The sharp condemnations of the Yasuf mosque arson issued over the weekend by President Shimon Peres, Prime Minister Binyamin Netanyahu, Defense Minister Ehud Barak and Foreign Minister Avigdor Lieberman were distributed to foreign journalists in Jerusalem, but the government made no special hasbara efforts targeting the Arab media.
The arson, allegedly carried out by the extreme-right wing trying to extract a "price tag" for the decision to freeze housing starts in the settlements, raised concern in Jerusalem that it would trigger violent responses.
The Organization of Islamic Conference condemned the action in harsh terms.
"The profanation of the mosque and the torching of Koran copies found in it, and the spraying of racist graffiti slogans on the mosque's walls against Islam and Moslems represent a blatant aggression against the sanctity of sacred places," OIC secretary-general Ekmeleddin Ihsanoglu said in a statement on Saturday.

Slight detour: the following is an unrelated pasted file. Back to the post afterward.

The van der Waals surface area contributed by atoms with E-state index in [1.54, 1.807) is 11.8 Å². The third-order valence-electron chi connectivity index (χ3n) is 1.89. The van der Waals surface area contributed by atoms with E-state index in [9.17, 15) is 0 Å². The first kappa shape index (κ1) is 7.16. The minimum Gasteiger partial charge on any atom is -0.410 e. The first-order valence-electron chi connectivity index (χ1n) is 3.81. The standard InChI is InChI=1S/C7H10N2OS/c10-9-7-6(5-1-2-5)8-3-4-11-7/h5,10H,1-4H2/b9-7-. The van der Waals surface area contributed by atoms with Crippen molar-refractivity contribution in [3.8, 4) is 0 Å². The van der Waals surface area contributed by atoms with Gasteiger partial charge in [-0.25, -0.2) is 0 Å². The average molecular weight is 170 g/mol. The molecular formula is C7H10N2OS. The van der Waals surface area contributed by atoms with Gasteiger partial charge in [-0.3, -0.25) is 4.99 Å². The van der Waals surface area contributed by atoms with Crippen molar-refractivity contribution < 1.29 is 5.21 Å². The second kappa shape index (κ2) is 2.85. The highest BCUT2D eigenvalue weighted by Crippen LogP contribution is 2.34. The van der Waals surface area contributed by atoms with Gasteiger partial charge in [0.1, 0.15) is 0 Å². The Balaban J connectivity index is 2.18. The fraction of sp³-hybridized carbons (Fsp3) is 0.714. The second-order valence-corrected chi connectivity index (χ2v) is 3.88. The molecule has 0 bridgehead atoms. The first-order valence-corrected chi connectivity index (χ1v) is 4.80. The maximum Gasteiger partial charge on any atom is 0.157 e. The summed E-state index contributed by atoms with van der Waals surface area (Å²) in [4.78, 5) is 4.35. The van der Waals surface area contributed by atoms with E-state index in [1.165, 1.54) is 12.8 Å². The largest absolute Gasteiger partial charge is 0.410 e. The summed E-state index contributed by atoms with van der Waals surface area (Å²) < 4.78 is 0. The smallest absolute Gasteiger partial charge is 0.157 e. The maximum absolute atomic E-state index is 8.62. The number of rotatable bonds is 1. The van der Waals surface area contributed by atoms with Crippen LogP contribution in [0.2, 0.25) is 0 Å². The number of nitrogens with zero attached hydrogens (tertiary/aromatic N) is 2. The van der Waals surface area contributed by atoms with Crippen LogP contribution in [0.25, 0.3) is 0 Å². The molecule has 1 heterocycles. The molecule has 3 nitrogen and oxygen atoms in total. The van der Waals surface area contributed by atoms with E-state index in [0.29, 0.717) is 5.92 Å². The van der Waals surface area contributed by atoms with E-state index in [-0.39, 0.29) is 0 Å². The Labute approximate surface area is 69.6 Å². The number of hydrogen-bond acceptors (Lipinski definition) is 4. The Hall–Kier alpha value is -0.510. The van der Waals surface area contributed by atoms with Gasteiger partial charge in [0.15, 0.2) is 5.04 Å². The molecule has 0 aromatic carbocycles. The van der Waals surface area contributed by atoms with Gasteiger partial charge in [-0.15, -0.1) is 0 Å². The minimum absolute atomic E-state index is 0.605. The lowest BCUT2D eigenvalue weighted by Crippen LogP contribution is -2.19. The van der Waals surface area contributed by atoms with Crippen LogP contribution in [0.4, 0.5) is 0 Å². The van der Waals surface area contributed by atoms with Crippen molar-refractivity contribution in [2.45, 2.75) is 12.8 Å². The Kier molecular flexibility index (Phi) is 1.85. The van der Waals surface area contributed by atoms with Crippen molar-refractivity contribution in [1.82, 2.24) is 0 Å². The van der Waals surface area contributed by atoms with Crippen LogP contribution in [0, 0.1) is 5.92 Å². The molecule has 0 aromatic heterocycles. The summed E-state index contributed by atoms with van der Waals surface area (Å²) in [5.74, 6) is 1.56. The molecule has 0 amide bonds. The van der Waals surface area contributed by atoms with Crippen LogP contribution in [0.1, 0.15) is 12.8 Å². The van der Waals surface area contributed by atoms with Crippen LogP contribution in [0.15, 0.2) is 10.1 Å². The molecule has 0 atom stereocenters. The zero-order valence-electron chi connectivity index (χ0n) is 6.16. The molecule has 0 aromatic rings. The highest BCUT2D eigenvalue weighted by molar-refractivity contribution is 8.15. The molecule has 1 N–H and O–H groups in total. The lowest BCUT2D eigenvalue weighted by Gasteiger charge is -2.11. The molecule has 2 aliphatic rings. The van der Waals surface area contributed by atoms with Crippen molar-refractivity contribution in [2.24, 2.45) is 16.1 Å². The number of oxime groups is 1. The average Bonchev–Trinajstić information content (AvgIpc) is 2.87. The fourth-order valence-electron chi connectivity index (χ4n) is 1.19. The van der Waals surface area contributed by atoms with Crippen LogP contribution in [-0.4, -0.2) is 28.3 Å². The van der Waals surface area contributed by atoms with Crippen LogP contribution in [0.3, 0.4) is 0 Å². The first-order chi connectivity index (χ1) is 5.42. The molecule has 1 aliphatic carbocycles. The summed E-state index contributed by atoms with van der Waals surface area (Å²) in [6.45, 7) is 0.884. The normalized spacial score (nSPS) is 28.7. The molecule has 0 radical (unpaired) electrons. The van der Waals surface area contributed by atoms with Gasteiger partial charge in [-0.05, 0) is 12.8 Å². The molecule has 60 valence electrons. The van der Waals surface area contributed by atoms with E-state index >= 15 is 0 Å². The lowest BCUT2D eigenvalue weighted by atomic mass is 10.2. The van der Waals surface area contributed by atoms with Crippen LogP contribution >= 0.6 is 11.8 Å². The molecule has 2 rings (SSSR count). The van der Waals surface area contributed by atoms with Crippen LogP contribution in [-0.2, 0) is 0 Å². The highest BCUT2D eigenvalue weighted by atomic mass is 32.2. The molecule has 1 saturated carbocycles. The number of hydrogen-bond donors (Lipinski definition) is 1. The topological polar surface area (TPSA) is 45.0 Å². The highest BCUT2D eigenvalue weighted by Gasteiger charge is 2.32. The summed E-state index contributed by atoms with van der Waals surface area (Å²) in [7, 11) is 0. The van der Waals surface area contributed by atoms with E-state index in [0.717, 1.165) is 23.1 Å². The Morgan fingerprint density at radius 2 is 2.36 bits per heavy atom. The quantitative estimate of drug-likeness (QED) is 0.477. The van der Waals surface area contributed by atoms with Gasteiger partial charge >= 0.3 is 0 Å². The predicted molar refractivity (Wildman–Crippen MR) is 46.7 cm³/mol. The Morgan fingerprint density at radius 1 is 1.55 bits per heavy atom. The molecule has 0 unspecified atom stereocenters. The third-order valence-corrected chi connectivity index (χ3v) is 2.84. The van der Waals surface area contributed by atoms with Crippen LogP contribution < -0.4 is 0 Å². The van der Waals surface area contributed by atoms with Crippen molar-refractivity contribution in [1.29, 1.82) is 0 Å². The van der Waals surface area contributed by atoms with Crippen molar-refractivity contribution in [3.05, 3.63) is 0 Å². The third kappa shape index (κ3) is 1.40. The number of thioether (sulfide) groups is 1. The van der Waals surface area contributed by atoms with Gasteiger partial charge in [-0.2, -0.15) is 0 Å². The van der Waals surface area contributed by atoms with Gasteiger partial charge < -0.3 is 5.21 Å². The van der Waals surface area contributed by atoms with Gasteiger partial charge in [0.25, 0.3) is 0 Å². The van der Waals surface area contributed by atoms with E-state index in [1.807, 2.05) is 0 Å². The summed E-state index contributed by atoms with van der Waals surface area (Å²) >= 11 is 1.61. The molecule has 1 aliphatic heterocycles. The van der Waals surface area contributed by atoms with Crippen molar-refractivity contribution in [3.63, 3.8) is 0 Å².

AFP quoted him as saying the incident "confirms the urgent need for the international community to intervene in order to compel Israel to put an end to its aggressions and comply with the stipulations of international law and the Geneva Convention."
Nevertheless, diplomatic sources said the issue did not receive disproportionate coverage in the international media, including the Arab media, and since this was an internal incident that was condemned harshly by top government leaders, there was no need to launch a special hasbara campaign to deal with it.
The condemnations issued by the country's leaders were translated into English and distributed to the top media outlets in Jerusalem, including the Arab media outlets.
Foreign Ministry officials said they received relatively few inquires by the media over the weekend regarding the incident.
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